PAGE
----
What does it mean to live in a world with many Gods? I’m still working through that, and likely will be for the rest of this life – and maybe beyond. But what has been seen cannot be unseen. Whatever I choose to do with my life, it will include Them. Their existence, Their virtues, and Their values are the first foundation of how I live my life.
A foundation of oaths
I swore an oath of priesthood to Cernunnos. I swore an oath of priesthood to Danu. I swore an oath to serve the Morrigan as Her Druid. That’s not priesthood, but I’m not sure the difference is important to anyone but me.
Why would anyone take an oath to a deity? For the same reason I married my wife: because the relationship was a good thing and I wanted to make it permanent. In each case, time and experience have shown that was a good decision.
I promised daily prayers and meditations, weekly offerings, and seasonal celebrations. Mainly, I promised to be available and responsive when They send work my way. That work has been some of the most meaningful things in my life.
I couldn’t back out of that now if I wanted to – and I don’t want to.
Things have been relatively quiet over the past few years. I can speculate as to why, but ultimately speculating is all I can do. But things are starting to pick up, and I suspect They’ll be back to keeping me quite busy before too much longer.
Whatever I do in my post-corporate years, I will still be saying prayers, listening in meditation, and making offerings. And, I suspect, doing other work to further the virtues and values of Cernunnos, Danu, and the Morrigan.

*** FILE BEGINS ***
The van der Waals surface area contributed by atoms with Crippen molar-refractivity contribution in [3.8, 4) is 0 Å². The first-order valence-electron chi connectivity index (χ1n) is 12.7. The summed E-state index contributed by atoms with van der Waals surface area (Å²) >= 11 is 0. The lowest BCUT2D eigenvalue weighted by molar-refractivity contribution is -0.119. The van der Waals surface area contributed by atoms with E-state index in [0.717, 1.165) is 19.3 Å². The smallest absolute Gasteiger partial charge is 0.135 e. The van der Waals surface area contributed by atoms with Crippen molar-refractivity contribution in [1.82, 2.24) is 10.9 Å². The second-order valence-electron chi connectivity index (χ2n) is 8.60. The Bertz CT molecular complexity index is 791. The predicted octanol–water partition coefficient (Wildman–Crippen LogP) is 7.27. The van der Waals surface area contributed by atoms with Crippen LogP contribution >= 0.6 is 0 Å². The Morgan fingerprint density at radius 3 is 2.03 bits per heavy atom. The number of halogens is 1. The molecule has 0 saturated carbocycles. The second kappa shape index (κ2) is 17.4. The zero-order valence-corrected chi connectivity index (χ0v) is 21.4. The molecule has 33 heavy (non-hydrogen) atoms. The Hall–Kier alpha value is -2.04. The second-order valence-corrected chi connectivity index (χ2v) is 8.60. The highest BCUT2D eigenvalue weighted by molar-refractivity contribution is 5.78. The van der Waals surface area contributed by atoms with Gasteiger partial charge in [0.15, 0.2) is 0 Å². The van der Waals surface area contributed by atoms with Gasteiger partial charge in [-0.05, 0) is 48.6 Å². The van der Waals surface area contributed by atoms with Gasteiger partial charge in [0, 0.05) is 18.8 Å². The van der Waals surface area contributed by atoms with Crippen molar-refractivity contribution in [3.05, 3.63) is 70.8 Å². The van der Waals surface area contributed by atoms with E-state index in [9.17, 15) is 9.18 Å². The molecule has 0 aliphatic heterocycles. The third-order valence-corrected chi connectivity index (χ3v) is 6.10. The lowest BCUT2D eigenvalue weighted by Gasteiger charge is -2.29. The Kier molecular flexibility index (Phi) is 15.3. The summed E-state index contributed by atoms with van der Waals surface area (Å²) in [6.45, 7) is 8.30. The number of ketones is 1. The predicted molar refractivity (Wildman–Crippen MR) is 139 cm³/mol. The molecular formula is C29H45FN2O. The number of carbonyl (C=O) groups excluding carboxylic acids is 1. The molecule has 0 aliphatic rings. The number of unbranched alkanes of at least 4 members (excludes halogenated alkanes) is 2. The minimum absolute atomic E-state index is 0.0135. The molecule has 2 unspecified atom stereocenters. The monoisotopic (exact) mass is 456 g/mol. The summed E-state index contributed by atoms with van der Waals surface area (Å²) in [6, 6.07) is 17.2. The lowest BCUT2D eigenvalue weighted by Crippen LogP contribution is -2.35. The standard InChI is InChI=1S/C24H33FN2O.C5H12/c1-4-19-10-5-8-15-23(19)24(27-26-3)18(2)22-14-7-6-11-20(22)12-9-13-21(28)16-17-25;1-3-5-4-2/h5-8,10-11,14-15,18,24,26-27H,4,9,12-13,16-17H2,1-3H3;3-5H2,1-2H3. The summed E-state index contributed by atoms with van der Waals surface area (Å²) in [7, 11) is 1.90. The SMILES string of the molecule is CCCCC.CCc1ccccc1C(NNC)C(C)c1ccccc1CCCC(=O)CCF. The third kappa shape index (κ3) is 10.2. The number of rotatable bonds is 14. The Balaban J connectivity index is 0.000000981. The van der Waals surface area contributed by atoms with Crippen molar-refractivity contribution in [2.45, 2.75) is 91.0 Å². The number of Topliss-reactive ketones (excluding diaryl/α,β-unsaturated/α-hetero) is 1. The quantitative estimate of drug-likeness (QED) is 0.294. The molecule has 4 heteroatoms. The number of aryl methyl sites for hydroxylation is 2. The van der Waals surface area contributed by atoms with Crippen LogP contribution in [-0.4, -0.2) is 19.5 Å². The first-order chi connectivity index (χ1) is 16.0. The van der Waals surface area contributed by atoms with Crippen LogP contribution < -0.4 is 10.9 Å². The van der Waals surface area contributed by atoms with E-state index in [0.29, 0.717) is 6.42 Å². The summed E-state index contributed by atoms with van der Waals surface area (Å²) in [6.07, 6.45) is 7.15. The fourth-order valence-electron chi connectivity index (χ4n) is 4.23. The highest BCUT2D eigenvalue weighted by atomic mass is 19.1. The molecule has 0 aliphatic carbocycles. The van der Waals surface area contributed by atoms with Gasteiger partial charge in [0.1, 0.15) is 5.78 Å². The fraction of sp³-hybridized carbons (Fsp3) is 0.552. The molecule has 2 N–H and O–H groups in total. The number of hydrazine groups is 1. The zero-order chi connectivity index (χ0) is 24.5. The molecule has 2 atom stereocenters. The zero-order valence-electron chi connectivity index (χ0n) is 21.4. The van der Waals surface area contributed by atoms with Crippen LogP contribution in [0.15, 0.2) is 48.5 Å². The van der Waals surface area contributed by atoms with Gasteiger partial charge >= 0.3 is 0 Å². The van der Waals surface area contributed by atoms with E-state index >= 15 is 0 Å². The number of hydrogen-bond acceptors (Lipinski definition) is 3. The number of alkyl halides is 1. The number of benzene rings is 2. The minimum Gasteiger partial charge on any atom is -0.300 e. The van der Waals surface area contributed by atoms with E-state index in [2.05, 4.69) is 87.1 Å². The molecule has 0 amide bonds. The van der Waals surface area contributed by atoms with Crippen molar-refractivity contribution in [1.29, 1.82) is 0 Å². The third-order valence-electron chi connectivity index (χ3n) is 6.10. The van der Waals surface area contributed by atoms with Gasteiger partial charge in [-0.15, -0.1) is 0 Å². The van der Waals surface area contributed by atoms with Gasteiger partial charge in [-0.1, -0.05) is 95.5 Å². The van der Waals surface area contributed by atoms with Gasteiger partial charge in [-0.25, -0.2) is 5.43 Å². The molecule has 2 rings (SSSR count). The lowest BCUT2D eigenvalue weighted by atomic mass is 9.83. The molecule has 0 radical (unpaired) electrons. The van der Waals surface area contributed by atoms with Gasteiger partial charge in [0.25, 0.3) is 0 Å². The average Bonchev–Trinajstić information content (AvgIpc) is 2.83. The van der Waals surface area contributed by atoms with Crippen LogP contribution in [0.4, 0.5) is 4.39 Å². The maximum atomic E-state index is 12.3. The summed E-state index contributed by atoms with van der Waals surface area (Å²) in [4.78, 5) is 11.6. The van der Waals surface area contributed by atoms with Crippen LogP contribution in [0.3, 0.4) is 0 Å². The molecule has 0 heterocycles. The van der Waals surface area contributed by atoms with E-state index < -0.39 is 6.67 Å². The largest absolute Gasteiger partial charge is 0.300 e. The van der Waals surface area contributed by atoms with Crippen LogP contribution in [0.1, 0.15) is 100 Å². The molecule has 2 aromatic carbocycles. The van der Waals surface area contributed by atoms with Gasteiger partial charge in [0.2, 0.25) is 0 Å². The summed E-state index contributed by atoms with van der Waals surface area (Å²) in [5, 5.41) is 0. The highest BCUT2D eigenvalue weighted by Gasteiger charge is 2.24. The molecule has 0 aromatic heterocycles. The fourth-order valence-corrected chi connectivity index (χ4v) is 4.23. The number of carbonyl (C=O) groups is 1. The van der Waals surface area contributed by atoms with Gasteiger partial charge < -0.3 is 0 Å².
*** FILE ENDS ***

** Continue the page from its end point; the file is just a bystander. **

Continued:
A foundation of practice and precedents
Not every human-divine relationship requires an oath.
For all that I argue against approaching the Gods in a transactional manner, the fact is that people have done that since ancient times. I’ve done it myself, sometimes successfully and other times not (“who are you and why should I do anything to help you get what you want?”). Mainly, if you work for and with some Gods, you will inevitably come in contact with other Gods – Gods who occasionally want something from you. Gods who may occasionally be willing to help you out. Gods whose virtues would be helpful in your life.
That’s how relationships get started.
I have statues of Brighid, Lugh, Cerridwen, Isis, and Thoth. I have no formal commitments with Them, but I speak to Them every night. I make offerings to Them on occasion. On other occasions They ask me to do something for Them. And I do.
My years of practice with Them have created a precedent, and the assumption that such practices will continue. Would there be Serious Consequences if I walked away from any or all of Them? Perhaps, but probably not. Would there be some consequences? Absolutely. I can’t just walk away. I don’t want to walk away.
Whatever I do going forward, these and other deities will be part of my life.
So what does all this mean?
The experiences I’ve had and the choices I’ve made create a boundary between what is possible for me and what isn’t possible. In doing so, they provide a solid foundation for whatever options and opportunities I choose to pursue, now and in the future.
I don’t know what it means to be a full time Druid. I’m pretty sure it doesn’t mean “the same, just more.” I’m positive it doesn’t mean “what I was doing in the Before Time.” In the words of J.R.R. Tolkien, “the road goes ever on and on.”
But this much I do know: the many Gods, my oaths, and my practices have built a foundation for what I will do in the future, and what I am doing in these present years of winding down and starting up.